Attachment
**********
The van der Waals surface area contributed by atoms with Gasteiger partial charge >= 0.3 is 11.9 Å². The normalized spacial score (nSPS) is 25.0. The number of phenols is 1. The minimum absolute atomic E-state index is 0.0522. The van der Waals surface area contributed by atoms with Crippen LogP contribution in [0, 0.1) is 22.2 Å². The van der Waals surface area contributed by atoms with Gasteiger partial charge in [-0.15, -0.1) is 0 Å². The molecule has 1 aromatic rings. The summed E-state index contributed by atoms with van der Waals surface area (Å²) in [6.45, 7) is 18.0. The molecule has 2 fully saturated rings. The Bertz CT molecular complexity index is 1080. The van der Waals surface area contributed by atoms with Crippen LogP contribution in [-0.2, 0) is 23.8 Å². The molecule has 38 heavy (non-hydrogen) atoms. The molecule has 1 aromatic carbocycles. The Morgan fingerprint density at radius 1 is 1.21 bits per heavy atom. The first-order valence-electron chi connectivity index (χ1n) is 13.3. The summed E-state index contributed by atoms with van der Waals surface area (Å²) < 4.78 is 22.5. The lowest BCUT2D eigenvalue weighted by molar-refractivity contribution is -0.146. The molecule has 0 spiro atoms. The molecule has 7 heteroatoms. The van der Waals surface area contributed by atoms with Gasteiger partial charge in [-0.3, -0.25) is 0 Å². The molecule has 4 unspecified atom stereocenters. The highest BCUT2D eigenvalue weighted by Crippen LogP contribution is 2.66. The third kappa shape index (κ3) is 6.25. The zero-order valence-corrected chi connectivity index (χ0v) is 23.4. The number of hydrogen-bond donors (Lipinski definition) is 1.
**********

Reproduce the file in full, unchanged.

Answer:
The van der Waals surface area contributed by atoms with Gasteiger partial charge >= 0.3 is 11.9 Å². The normalized spacial score (nSPS) is 25.0. The number of phenols is 1. The minimum absolute atomic E-state index is 0.0522. The van der Waals surface area contributed by atoms with Crippen LogP contribution in [0, 0.1) is 22.2 Å². The van der Waals surface area contributed by atoms with Gasteiger partial charge in [-0.15, -0.1) is 0 Å². The molecule has 1 aromatic rings. The summed E-state index contributed by atoms with van der Waals surface area (Å²) in [6.45, 7) is 18.0. The molecule has 2 fully saturated rings. The Bertz CT molecular complexity index is 1080. The van der Waals surface area contributed by atoms with Crippen LogP contribution in [-0.2, 0) is 23.8 Å². The molecule has 38 heavy (non-hydrogen) atoms. The molecule has 1 aromatic carbocycles. The Morgan fingerprint density at radius 1 is 1.21 bits per heavy atom. The first-order valence-electron chi connectivity index (χ1n) is 13.3. The summed E-state index contributed by atoms with van der Waals surface area (Å²) < 4.78 is 22.5. The lowest BCUT2D eigenvalue weighted by molar-refractivity contribution is -0.146. The molecule has 0 spiro atoms. The molecule has 7 heteroatoms. The van der Waals surface area contributed by atoms with Gasteiger partial charge in [-0.3, -0.25) is 0 Å². The molecule has 4 unspecified atom stereocenters. The highest BCUT2D eigenvalue weighted by Crippen LogP contribution is 2.66. The third kappa shape index (κ3) is 6.25. The zero-order valence-corrected chi connectivity index (χ0v) is 23.4. The number of hydrogen-bond donors (Lipinski definition) is 1.